Avoiding Window Condensation in the Winter Months

By 0
588
Avoiding Window Condensation in the Winter Months

Cold weather can make home improvement projects difficult. One common problem in the winter is condensation, or “sweating” windows. Condensation can make windows foggy, but it also has the potential to cause damage to your home. It’s best to take care of window condensation sooner rather than later.

What causes window condensation?

Interior condensation means water is present on the inside of the window. This usually happens during the colder months. Exterior condensation refers to water collection on the outside of the window, and this is most common during the summer. Both kinds have to do with humidity and a difference in temperature. (See our other blog, Controlling Moisture in Your Home for more information).

The winter season is also the heating season—especially in the Midwest—and warm air holds more moisture than cool air. When warm, humid air comes in contact with a cold window, the water vapor condenses to form droplets. This has to do with the dew point, which varies with temperature and humidity.

How to stop window condensation or “sweating” windows

The best way to stop window condensation is to reduce the amount of moisture in the air. Minimizing the difference between the temperature of the air and windows can also help.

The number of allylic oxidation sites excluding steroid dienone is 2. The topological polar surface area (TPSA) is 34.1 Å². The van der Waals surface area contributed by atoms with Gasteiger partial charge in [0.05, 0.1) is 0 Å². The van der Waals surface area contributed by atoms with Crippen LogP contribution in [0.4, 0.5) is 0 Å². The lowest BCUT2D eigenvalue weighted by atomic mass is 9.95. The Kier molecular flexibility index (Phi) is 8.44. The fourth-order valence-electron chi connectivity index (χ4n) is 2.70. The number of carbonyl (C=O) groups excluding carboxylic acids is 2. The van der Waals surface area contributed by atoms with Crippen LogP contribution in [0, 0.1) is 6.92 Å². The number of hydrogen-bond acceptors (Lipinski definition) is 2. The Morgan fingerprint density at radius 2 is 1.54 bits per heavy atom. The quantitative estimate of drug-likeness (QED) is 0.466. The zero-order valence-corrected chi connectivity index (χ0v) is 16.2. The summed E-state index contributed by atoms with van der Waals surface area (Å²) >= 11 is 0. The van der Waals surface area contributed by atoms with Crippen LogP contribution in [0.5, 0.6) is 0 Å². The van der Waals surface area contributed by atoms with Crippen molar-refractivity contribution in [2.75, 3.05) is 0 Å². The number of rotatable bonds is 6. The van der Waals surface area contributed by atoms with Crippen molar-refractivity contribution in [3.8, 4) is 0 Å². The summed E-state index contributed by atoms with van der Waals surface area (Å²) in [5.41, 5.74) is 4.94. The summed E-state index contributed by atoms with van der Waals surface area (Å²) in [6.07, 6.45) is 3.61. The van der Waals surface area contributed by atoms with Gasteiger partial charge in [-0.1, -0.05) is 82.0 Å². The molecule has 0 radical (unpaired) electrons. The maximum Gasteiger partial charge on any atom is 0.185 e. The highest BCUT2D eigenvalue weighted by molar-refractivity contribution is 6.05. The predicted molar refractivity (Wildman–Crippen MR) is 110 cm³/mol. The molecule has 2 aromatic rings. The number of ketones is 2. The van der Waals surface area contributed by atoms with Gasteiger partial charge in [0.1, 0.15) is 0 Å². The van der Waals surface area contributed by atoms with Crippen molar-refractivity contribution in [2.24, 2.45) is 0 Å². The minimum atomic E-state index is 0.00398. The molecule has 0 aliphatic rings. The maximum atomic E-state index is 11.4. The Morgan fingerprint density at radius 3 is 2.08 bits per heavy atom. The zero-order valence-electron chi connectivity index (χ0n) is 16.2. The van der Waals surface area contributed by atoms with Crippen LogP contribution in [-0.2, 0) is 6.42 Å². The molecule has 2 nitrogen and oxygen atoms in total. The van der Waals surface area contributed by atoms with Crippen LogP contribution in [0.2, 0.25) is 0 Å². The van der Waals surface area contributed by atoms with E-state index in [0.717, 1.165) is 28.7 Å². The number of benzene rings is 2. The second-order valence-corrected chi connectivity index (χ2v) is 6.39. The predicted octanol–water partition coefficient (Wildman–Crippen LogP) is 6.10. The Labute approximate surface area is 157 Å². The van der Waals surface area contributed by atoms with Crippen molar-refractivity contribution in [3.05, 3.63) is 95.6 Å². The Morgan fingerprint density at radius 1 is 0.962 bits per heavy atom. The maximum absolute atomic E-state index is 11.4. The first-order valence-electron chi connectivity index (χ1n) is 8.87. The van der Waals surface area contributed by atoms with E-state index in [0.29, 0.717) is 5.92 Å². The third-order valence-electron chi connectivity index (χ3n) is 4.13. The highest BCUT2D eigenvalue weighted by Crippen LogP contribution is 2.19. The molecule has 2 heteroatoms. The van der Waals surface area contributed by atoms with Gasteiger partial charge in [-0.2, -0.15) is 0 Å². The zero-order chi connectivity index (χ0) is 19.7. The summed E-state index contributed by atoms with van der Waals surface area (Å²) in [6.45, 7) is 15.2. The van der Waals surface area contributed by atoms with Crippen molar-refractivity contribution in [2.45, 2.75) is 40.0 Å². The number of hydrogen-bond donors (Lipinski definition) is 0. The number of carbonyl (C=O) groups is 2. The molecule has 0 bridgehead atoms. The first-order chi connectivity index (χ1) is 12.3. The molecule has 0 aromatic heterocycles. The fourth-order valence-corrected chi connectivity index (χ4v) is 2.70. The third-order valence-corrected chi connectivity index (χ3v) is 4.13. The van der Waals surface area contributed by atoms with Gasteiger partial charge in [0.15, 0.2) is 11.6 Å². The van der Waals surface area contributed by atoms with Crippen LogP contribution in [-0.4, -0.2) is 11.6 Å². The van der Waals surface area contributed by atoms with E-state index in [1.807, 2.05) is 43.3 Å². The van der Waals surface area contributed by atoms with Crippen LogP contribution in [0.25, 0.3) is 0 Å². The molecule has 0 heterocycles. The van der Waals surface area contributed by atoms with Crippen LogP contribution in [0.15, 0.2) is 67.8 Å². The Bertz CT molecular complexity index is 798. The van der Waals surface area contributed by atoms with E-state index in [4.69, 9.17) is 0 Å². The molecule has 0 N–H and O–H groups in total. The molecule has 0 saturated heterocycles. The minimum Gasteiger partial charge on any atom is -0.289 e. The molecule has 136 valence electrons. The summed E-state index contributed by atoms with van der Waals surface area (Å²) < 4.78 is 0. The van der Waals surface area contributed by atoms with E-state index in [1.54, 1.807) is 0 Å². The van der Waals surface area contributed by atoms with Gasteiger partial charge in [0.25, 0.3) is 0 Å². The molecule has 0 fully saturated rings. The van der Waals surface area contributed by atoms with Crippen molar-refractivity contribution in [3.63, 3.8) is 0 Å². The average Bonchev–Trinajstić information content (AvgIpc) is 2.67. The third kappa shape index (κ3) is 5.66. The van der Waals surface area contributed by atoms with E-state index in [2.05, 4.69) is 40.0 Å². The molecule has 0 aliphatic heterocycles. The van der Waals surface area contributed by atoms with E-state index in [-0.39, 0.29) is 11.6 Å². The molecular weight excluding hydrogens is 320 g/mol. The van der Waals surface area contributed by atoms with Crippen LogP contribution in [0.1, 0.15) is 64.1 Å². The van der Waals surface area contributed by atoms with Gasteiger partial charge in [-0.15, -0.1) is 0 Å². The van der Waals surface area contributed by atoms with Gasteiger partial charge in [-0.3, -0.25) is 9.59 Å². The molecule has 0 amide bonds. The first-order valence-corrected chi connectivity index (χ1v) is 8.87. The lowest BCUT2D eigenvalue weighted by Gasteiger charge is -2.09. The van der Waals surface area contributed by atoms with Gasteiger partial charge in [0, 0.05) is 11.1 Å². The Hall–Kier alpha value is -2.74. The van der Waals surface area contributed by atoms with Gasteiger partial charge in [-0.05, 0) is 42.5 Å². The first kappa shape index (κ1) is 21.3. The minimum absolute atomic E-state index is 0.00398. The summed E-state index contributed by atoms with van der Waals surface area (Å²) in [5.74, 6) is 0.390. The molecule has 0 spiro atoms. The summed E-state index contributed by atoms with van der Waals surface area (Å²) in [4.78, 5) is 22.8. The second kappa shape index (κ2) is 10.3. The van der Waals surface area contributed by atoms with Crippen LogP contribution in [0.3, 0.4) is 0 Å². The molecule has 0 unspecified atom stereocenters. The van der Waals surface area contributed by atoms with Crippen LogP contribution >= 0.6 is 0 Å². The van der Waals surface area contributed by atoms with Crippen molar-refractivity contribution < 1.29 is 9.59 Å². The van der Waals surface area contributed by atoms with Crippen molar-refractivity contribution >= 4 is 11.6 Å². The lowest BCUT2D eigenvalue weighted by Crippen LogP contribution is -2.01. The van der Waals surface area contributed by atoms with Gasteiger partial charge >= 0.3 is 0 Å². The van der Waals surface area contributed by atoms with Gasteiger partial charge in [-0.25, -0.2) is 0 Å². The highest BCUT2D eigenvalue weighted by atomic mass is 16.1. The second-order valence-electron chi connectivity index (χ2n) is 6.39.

Reduce humidifier use.

Although humidifiers are great for dryness caused by outdoor time in the winter, excessive use can raise indoor humidity levels quickly. If your windows are full of condensation, there is probably enough humidity in your home already.

Control steam produced by cooking.

Avoid producing steam with cooking as much as possible. Use lids over pots, and turn on the range hood especially when boiling water.

Promote air circulation.

Use fans to move air around. Opening windows for a brief amount of time can also be useful if the temperature allows for it. This allows some of the warm, humid air to escape outside quickly.

Keep windows warmer or lower the indoor air temperature.

If controlling humidity levels is not effective enough, try warming the windows or lowering the thermostat. (It’s best to pick one or the other for this option.) Windows can be kept warm with blinds, storm windows, weatherstripping, or increased air temperature. If you decide to increase air temperature, be aware of humidity levels. If both humidity and temperature rise, the problem will only worsen.

Check out our other related blog, Sealing Your Home for Winter.

54321
(1 vote. Average 5 of 5)